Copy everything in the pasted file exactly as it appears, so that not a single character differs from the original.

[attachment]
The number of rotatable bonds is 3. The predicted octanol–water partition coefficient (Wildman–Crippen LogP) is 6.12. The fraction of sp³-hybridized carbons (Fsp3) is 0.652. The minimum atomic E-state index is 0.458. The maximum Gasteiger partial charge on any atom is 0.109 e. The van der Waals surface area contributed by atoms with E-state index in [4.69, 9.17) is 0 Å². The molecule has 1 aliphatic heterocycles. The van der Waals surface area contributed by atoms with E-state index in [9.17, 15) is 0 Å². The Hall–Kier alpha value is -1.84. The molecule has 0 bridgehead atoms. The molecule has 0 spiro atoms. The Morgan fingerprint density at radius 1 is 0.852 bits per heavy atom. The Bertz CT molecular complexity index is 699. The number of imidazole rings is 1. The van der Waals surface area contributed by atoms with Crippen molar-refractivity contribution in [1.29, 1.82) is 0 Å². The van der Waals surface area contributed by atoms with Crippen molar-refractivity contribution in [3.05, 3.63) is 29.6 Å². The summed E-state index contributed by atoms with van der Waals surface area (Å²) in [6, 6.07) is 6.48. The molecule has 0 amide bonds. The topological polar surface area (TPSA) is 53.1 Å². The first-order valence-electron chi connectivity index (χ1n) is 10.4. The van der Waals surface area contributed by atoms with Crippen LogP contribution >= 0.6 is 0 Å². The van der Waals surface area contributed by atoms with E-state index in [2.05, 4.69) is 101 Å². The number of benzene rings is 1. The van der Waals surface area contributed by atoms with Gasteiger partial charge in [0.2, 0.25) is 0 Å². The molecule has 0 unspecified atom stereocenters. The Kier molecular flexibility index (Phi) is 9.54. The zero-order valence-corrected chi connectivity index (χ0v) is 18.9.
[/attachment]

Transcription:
The number of rotatable bonds is 3. The predicted octanol–water partition coefficient (Wildman–Crippen LogP) is 6.12. The fraction of sp³-hybridized carbons (Fsp3) is 0.652. The minimum atomic E-state index is 0.458. The maximum Gasteiger partial charge on any atom is 0.109 e. The van der Waals surface area contributed by atoms with E-state index in [4.69, 9.17) is 0 Å². The molecule has 1 aliphatic heterocycles. The van der Waals surface area contributed by atoms with E-state index in [9.17, 15) is 0 Å². The Hall–Kier alpha value is -1.84. The molecule has 0 bridgehead atoms. The molecule has 0 spiro atoms. The Morgan fingerprint density at radius 1 is 0.852 bits per heavy atom. The Bertz CT molecular complexity index is 699. The number of imidazole rings is 1. The van der Waals surface area contributed by atoms with Crippen molar-refractivity contribution in [1.29, 1.82) is 0 Å². The van der Waals surface area contributed by atoms with Crippen molar-refractivity contribution in [3.05, 3.63) is 29.6 Å². The summed E-state index contributed by atoms with van der Waals surface area (Å²) in [6, 6.07) is 6.48. The molecule has 0 amide bonds. The topological polar surface area (TPSA) is 53.1 Å². The first-order valence-electron chi connectivity index (χ1n) is 10.4. The van der Waals surface area contributed by atoms with Crippen LogP contribution >= 0.6 is 0 Å². The van der Waals surface area contributed by atoms with E-state index in [2.05, 4.69) is 101 Å². The number of benzene rings is 1. The van der Waals surface area contributed by atoms with Gasteiger partial charge in [0.2, 0.25) is 0 Å². The molecule has 0 unspecified atom stereocenters. The Kier molecular flexibility index (Phi) is 9.54. The zero-order valence-corrected chi connectivity index (χ0v) is 18.9.